Harris NA v. OpenMed Technologies Corp et al
DECISION AND ORDER Granting Plaintiff's Motion for Summary Judgment 23 and Setting a Telephonic Status Conference Regarding Judgment for 7/19/11 at 3:30 PM before Chief Judge Charles N Clevert Jr. (cc: all counsel; via US Mail to Defendant Kelley at NH and FL addresses) ((cef), C. N. Clevert, Jr.)
UNITED STATES DISTRICT COURT
EASTERN DISTRICT OF W ISCONSIN
Successor by Merger to
COMMUNITY BANK GROUP,
Successor by Merger to
LINCOLN STATE BANK,
Case No. 09-C-0944
OPENMED TECHNOLOGIES CORP.,
ALBERT T. KELLEY,
eHEALTH ENGINES, INC.,
ROYAL BANK AMERICA LEASING,
DECISION AND ORDER GRANTING PLAINTIFF’S MOTION FOR
SUMMARY JUDGMENT (DOC. # 23) AND SETTING A TELEPHONIC STATUS
CONFERENCE REGARDING JUDGMENT
This case arises out of a default on a $1,000,000 Promissory Note (“Note”)
between Harris N.A.’s predecessor in interest and OpenMed Technologies Corporation.
OpenMed’s President and CEO, Albert Kelley, executed a Commercial Guaranty (“the Kelley
Guaranty”) absolutely and unconditionally guaranteeing OpenMed’s obligations to Harris.
After OpenMed defaulted on the Note, Harris sued OpenMed, Kelley, eHealth Engines, Inc.,
and Royal Bank America Leasing. The court dismissed eHealth Engines and Royal Bank at
Harris’s request, and entered default against OpenMed Technologies. The case now comes
before the court on Harris’s motion for summary judgment against pro se defendant Kelley.
After Harris properly provided Kelley with a “short and plain statement” indicating that any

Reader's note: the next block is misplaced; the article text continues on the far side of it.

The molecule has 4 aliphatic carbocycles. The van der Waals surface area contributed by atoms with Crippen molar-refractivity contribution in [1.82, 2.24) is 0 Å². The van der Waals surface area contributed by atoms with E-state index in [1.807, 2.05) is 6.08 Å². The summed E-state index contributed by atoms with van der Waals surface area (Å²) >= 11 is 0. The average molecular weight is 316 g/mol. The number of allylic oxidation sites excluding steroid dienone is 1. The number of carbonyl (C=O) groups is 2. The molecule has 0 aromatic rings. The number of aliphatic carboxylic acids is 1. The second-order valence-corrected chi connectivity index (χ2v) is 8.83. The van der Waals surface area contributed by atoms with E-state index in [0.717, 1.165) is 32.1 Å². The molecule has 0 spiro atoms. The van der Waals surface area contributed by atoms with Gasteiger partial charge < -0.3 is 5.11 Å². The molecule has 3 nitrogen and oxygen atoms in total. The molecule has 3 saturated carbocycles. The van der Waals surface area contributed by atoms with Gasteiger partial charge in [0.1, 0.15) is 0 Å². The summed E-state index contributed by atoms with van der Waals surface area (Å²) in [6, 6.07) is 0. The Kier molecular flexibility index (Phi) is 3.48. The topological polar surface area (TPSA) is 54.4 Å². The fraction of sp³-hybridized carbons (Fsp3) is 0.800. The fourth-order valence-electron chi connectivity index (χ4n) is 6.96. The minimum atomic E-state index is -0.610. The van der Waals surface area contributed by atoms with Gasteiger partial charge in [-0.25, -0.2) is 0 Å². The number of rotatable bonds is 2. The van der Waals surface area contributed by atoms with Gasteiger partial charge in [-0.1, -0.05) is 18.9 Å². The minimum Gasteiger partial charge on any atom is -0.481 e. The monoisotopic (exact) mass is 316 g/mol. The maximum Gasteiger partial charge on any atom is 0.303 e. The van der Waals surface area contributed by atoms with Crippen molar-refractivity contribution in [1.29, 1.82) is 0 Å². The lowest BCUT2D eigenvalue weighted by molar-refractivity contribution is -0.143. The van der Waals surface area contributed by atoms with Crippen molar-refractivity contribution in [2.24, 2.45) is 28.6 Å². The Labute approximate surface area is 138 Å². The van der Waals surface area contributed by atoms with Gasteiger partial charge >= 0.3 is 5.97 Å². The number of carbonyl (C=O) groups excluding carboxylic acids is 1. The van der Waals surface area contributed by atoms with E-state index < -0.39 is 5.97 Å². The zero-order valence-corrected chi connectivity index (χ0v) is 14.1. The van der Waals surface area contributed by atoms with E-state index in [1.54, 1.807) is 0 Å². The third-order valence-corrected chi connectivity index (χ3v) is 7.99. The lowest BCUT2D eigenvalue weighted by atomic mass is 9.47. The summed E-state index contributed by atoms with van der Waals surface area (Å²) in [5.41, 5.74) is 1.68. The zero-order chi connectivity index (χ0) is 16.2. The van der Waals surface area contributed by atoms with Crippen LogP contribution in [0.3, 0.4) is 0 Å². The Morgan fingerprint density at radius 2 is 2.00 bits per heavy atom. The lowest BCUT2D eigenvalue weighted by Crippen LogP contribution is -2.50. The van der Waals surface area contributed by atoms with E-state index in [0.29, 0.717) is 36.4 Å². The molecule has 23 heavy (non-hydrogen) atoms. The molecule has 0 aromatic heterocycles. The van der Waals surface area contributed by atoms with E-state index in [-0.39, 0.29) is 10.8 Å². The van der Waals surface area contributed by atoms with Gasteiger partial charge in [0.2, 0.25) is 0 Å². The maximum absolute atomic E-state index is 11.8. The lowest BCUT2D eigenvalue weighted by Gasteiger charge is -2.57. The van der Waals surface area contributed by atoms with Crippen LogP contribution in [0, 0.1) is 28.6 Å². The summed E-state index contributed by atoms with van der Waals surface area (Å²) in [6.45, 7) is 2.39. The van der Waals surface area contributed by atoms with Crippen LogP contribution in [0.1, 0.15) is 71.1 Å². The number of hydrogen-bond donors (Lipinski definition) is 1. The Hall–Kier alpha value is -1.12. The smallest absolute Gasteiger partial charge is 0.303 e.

factual assertion will be accepted as true unless contradicting evidence is introduced and
cited the federal and local rules governing summary judgment, this court apprised Kelley
telephonically of his obligation to show a genuine issue of material fact through admissible
evidence. Instead, Kelley filed a copy of his first set of interrogatories and request for
production of documents, as well as an unsworn declaration. For the reasons set forth below,
Harris is entitled to summary judgment.
FINDING OF FACTS
As a result of Kelley’s failure to comply with the local rules, Harris’s
uncontroverted facts are deemed admitted. Kelley filed his discovery requests without the
responses, and an unsworn declaration unsupported by any evidence in the record.
Specifically, Kelley failed to attach a copy of the agreement referenced in paragraph 2, did
not set forth any of the alleged representations mentioned in paragraph 3, and offered
unsupported legal conclusions in paragraphs 4-7.
Kelley read this declaration into the record during a telephonic hearing on
October 29, 2010. This court advised Kelley that his opposition to Harris’s motion must be
supported by evidence stating personal knowledge or by authenticated documents. This court
further advised Kelley that inadmissible evidence such as hearsay would not be considered
for the purposes of a summary judgment motion. Irrespective of that advice, Kelley filed the
“Declaration of Albert T. Kelley” and “Defendant Albert T. Kelley’s First Set of W ritten
Interrogatories and Request for Production of Documents” on November 1, 2010, without any
significant change. As a result, the following findings are taken from Harris’s submissions.
Harris, a national banking association, has its place of business at N70 W 5185
Columbia Road, Cedarburg, W isconsin 53012. (Kleefisch Decl. ¶ 2,Ex. A.) Harris holds the
Note and the Kelley Guaranty by virtue of its merger with Community Bank Group. (Kleefisch
Decl. ¶ 2, Ex. A.)